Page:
Photographs of the Southern Freedom Movement in the Alan Lomax Collection

Ever since the Civil Rights History Project Act was passed in 2009, archivists at the American Folklife Center have kept their eyes and ears open for items related to the Southern Freedom Movement as they process collections. Todd Harvey, curator of the Alan Lomax Collection (AFC 2004/004), recently noticed a folder of twenty-one photographs in the collection that were sent in a package from Guy Carawan of the Highlander Research and Education Center to folklorist Alan Lomax in 1992.

Carawan wrote to Lomax, “I’m sending you a packet of materials in which you are very much present. I especially wanted you to have the photographs from the workshop you helped with in Mississippi in 1965…. I hope you will enjoy them.” He also gave Lomax a copy of the flyer for the event. This three-day festival and workshop, titled “Sing for Freedom: Festival of Negro Folk Music and Freedom Songs,” was held at the former Mount Beulah plantation in Edwards, Mississippi, on May 7-9, 1965. Several civil rights organizations held training sessions at this location, which had also been the home of the Southern Christian Institute, a school for African Americans. The Delta Ministry of the National Council of Churches and the Highlander Folk School sponsored the event and invited “resource people” including Alan Lomax, the Georgia Sea Island Singers, the Moving Star Hall Singers, Doc Reese, Mississippi’s Ed Young and his fife and drum corps, blues singers, and Southern freedom singers. Participants learned folk songs and discussed how to keep African American traditions alive and incorporate them into the freedom struggle. In his letter, Carawan didn’t indicate who the photographer was and the reverse sides of them are blank. Here are three of them:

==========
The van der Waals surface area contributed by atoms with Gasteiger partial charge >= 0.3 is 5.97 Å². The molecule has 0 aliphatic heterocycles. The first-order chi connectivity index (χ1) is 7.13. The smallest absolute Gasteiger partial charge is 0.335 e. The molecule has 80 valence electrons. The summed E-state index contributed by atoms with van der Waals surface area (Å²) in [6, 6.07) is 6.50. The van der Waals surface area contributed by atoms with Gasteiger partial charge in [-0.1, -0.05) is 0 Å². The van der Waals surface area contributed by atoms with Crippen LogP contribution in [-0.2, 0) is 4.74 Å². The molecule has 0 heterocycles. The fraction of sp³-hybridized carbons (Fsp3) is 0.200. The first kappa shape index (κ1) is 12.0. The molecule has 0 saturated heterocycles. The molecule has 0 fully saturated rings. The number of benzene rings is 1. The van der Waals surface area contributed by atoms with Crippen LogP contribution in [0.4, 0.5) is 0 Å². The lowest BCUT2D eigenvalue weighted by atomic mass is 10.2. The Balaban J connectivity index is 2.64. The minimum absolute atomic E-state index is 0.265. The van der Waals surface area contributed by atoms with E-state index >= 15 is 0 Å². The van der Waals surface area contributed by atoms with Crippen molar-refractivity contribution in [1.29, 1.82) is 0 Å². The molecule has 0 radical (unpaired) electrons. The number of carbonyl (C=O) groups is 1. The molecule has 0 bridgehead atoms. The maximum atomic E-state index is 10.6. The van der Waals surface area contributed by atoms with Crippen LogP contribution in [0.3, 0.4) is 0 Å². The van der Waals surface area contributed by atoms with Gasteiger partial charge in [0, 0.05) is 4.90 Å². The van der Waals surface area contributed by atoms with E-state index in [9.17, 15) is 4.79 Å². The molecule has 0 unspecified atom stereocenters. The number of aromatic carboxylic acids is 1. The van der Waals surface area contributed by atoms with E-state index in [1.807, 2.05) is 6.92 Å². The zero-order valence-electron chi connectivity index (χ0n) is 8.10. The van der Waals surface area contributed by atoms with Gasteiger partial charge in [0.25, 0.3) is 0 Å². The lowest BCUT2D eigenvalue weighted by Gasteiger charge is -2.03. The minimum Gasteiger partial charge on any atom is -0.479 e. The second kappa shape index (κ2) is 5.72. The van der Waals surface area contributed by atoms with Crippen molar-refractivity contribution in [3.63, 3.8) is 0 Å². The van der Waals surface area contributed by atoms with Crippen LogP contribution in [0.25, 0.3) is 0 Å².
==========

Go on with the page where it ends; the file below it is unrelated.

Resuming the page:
The Sing for Freedom Festival and Workshop, 1965. Alan Lomax Collection (AFC 2004/004)

The Sing for Freedom festival, Edwards, Mississippi, 1965. From the Alan Lomax Collection (AFC 2004/004) at the Library of Congress. Used courtesy of the Association for Cultural Equity. Photographer unknown.

Alan Lomax and Mable Hillary at the Sing for Freedom Festival and Workshop, 1965. Alan Lomax Collection (AFC 2004/004)

Alan Lomax and Mable Hillary of the Georgia Sea Island Singers at the Sing for Freedom festival, Edwards, Mississippi, 1965. From the Alan Lomax Collection (AFC 2004/004) at the Library of Congress. Used courtesy of the Association for Cultural Equity. Photographer unknown.

 

The Moving Hall Star Singers including Benjamin Bligen (third from left) with Guy Carawan (far right) at the Sing for Freedom Festival and Workshop, 1965. Alan Lomax Collection (AFC 2004/004)

The Moving Hall Star Singers including Benjamin Bligen (third from left) with Guy Carawan (far right) at the Sing for Freedom Festival and Workshop, 1965. Alan Lomax Collection (AFC 2004/004)

Note the recording equipment in the photos. This festival was recorded and the six or possibly seven audio reels are now held in the Guy and Candie Carawan Collection as part of the Southern Folklife Collection at the University of North Carolina’s Louis Round Wilson Special Collections Library.